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Repentance

RepentanceMark 6:12 Excerpt In the NT repentance primarily relates to the Greek words metanoéō and metńoia,meaning to understand something differently after thinking it over. This change of mind necessarily leads to changed actions, in keeping with the Greek view that the mind (noús) controlled the body. Repentance comprises a central theme in the preaching of Jesus, Peter, and Paul. Jesus began his ministry with a call to repentance as the prerequisite for entering the kingdom of God (Mark 1:15Matt. 4:17). Mark 6:12–13 summarizes Jesus ministry by saying that Jesus preached repentance, cast our demons, and healed sick people. At the conclusion of his earthly ministry Jesus commissioned his disciples to preach repentance and forgiveness to all nations in his name (Luke 24:47). A call to repentance characterizes the content of his preaching. More Garrett, Linda Oaks. “Repentance.” Ed. David Noel Freedman, Allen C. Myers, and Astrid B. Beck. Eerdmans dictionary of the Bible 2000 : 1118. P…

Doxa

DoxaExcerpt ‎Doxa essentially describes manifestations of supernatural splendor or divine glory. In the Greek translation of the ot (LXX), doxa is the usual translation for the Hebrew wordkabod, whose primary meaning relates to weight (being heavy, weighty, or impressive). God’s presence was manifested by a visible, luminous phenomenon referred to as His doxa, which rested in particular in the tabernacle or temple (Exod 40:34–351 Kgs 8:11Hag 2:7lxx). ‎In the nt, doxacan also refer to the visible splendor or brightness of God’s presence (e.g. Rev 15:821:11). Writing to the Romans, Paul uses doxa to describe the direct presence of God and the communion with Him that was forfeited by humanity at the fall (Rom 3:23). … More Seal, David. “Doxa.”Faithlife Study Bible. Bellingham, WA: Lexham Press, 2012, 2016. Print.

The Power of the Word for Testimony

The Power of the Word for TestimonyExcerpt The psalmist prays for the lovingkindness of the Lord to be manifested in deliverance, according to God’s word. This will enable him to render a decisive answer to those who taunt him with the uselessness of serving God. If he fails to experience this deliverance, then he will be deprived of the power to bear witness to the truth before his tormentors. If God will give him this grace, he resolves to send the rest of his life observing his law. In so doing he will be walking “in a broad place,” i.e., he will know true freedom. Should the opportunity present itself, he is prepared to confess his love for God’s word before rulers. He “lifts up his hands” to God’s commandment, i.e., he shows them the utmost reverence. More Smith, James E. The Wisdom Literature and Psalms. Joplin, MO: College Press Pub. Co., 1996. Print. Old Testament Survey Series.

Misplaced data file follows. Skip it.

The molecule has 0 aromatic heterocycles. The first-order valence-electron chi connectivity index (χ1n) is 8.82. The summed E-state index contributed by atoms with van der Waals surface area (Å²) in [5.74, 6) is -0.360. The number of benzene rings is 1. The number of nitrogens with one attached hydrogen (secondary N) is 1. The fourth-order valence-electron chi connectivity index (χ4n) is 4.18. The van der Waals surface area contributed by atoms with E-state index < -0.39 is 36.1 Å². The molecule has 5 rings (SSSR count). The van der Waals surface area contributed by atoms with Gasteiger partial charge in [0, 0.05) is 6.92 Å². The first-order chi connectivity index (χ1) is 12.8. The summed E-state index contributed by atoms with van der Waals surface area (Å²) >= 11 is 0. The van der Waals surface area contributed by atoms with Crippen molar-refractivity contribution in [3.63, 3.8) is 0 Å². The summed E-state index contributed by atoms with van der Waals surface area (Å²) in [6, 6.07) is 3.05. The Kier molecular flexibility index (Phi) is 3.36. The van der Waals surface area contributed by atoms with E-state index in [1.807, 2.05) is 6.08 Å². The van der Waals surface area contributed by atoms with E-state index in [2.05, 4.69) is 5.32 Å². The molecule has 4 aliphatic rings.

An Early Description of Paul

An Early Description of PaulGalatians 1:1 Excerpt The word “Paul” in Greek literally means “small,” or “little.”2 The earliest physical description we have of Paul comes from The Acts of Paul and Thecla, a second-century apocryphal writing that describes the apostle as “a man of small stature, with a bald head and crooked legs, in a good state of body, with eyebrows meeting and nose somewhat hooked, full of friendliness; for now he appeared like a man, and now he had the face of an angel.”3 Although written many years after his death, these words may well reflect an authentic tradition about Paul’s actual likeness. More George, Timothy. Galatians. Vol. 30. Nashville: Broadman & Holman Publishers, 1994. Print. The New American Commentary.

The Royal Law

The Royal LawExcerpt The alternatives are clear. Love is right. Favoritism is sin. James was optimistic; the “if-clause,” if you really keep the royal law, was written in Greek in such a way that an obedient response was anticipated. The “royal law” was given in Leviticus 19:18 and affirmed by Christ (Matt. 22:39): Love your neighbor as yourself. The law is royal or regal (basilikon, from basileus“king”) because it is decreed by the King of kings, is fit for a king, and is considered the king of laws. The phrase reflects the Latin lex regia known throughout the Roman Empire. Obedience to this law, nonpreferential love, is the answer to the evident disobedience to God’s Law, prejudicial favoritism. More Blue, J. Ronald.James.” The Bible Knowledge Commentary: An Exposition of the Scriptures. Ed. J. F. Walvoord and R. B. Zuck. Vol. 2. Wheaton, IL: Victor Books, 1985. 824. Print.